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Risk of suicide should not block Julian Assange being extradited to the US, as prisoners in Britain are nearly five times more likely to kill themselves, the High Court has been told.
On Tuesday, lawyers for the US government began an appeal against a court’s decision in January to block the extradition of the WikiLeaks founder over concerns it would be “oppressive”, given his suicide risk.
The 50-year-old is wanted in the US on 18 criminal charges linked to a vast leak of sensitive military documents published by the WikiLeaks website.
US authorities argued at a hearing in London on Tuesday that the decision of District Judge Vanessa Baraitser risked “rewarding fugitives for their flight”.
‘Barrier to extradition’
James Lewis QC, for the US government, said the lower court had been mistaken for viewing Mr Assange’s “intellectual ability” to overcome suicide prevention measures in an American jail as a “trump card”.
A defendant in a British court would still be deemed fit to face trial if they were intent on suicide, he told the High Court, meaning the ruling in January created an "anomaly" between domestic criminal proceedings and extradition proceedings.
Mr Lewis said, in written legal arguments, the approach taken by the previous judge erected a “barrier to extradition” that no state, including the UK, would be able overcome.
"Indeed, it was uncontroversial in these proceedings that the suicide rate in US prisons is substantially lower than it is in prisons in this jurisdiction,” he said.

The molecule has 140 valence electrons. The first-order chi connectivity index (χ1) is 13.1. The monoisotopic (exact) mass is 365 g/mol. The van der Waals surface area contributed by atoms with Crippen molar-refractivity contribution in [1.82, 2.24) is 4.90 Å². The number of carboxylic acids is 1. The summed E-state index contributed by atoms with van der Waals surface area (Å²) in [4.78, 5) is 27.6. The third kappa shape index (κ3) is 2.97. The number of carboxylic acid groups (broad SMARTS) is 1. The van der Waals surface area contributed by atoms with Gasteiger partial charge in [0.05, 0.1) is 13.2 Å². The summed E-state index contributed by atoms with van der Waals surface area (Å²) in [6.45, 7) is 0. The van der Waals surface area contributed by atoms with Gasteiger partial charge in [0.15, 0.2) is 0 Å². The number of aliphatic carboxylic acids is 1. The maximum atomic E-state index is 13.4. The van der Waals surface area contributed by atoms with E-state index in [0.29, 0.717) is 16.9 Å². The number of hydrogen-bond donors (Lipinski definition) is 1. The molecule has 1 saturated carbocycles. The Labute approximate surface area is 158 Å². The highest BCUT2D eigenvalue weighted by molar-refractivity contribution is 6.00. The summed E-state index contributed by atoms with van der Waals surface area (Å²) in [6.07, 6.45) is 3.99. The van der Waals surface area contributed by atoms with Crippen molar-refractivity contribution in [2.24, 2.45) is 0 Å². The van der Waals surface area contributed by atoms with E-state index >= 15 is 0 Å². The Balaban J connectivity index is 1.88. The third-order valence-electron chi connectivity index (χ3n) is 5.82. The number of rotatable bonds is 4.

Evidence previously put before the court showed the suicide rate in a US state prison was 21 per 100,000 people, compared to 100 per 100,000 people in jails in England and Wales.
The US has also assured Britain that, if convicted, Mr Assange would be able to serve his sentence in Australia, his home country, and pledged he would not face detention under harsh conditions in a so-called “supermax” prison.
Edward Fitzgerald QC, for Mr Assange, argued that the previous judge was right to focus mainly “on the effect of imminent extradition itself on Mr Assange’s suicide risk”, rather than speculation about the “future deterioration of his mental health” in custody.
He accused the US government of seeking to “minimise the severity of Mr Assange’s mental disorder and suicide risk”, including a “depressive disorder” and “autism spectrum disorder”.
The hearing before the Lord Chief Justice Lord Burnett and Lord Justice Holroyde is expected to end on Thursday, with a decision at a later date.